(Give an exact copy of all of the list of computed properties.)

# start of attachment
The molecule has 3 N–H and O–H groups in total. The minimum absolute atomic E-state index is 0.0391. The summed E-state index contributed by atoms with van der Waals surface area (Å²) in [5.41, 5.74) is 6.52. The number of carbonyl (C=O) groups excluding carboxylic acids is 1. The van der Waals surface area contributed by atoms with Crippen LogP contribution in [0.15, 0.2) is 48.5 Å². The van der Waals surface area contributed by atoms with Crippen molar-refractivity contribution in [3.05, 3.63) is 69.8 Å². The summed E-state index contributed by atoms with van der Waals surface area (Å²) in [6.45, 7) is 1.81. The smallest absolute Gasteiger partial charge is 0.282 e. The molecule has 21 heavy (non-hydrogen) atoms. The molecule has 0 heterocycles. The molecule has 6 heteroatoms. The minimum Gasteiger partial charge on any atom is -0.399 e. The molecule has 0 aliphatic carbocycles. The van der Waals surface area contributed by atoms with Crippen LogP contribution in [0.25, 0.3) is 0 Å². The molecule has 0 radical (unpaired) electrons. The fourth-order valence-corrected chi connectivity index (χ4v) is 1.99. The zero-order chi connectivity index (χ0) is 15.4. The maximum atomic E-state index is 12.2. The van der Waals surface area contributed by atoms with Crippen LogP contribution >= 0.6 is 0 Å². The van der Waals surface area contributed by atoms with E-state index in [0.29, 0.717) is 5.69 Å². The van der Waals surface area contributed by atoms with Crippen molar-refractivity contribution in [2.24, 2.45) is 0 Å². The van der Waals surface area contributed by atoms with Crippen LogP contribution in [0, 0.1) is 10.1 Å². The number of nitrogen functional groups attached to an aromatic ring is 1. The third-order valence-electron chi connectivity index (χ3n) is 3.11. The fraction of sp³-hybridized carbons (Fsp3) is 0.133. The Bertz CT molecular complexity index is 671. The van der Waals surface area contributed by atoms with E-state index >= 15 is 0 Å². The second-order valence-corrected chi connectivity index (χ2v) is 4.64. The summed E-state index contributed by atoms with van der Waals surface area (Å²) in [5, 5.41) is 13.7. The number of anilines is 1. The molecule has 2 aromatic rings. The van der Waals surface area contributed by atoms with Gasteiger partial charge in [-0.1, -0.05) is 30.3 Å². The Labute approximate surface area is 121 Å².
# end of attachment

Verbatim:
The molecule has 3 N–H and O–H groups in total. The minimum absolute atomic E-state index is 0.0391. The summed E-state index contributed by atoms with van der Waals surface area (Å²) in [5.41, 5.74) is 6.52. The number of carbonyl (C=O) groups excluding carboxylic acids is 1. The van der Waals surface area contributed by atoms with Crippen LogP contribution in [0.15, 0.2) is 48.5 Å². The van der Waals surface area contributed by atoms with Crippen molar-refractivity contribution in [3.05, 3.63) is 69.8 Å². The summed E-state index contributed by atoms with van der Waals surface area (Å²) in [6.45, 7) is 1.81. The smallest absolute Gasteiger partial charge is 0.282 e. The molecule has 21 heavy (non-hydrogen) atoms. The molecule has 0 heterocycles. The molecule has 6 heteroatoms. The minimum Gasteiger partial charge on any atom is -0.399 e. The molecule has 0 aliphatic carbocycles. The van der Waals surface area contributed by atoms with Crippen LogP contribution in [0.25, 0.3) is 0 Å². The molecule has 0 radical (unpaired) electrons. The fourth-order valence-corrected chi connectivity index (χ4v) is 1.99. The zero-order chi connectivity index (χ0) is 15.4. The maximum atomic E-state index is 12.2. The van der Waals surface area contributed by atoms with Crippen LogP contribution >= 0.6 is 0 Å². The van der Waals surface area contributed by atoms with E-state index in [0.29, 0.717) is 5.69 Å². The van der Waals surface area contributed by atoms with Crippen molar-refractivity contribution in [2.24, 2.45) is 0 Å². The van der Waals surface area contributed by atoms with Crippen LogP contribution in [0, 0.1) is 10.1 Å². The number of nitrogen functional groups attached to an aromatic ring is 1. The third-order valence-electron chi connectivity index (χ3n) is 3.11. The fraction of sp³-hybridized carbons (Fsp3) is 0.133. The Bertz CT molecular complexity index is 671. The van der Waals surface area contributed by atoms with E-state index >= 15 is 0 Å². The second-order valence-corrected chi connectivity index (χ2v) is 4.64. The summed E-state index contributed by atoms with van der Waals surface area (Å²) in [5, 5.41) is 13.7. The number of anilines is 1. The molecule has 2 aromatic rings. The van der Waals surface area contributed by atoms with Gasteiger partial charge in [-0.1, -0.05) is 30.3 Å². The Labute approximate surface area is 121 Å².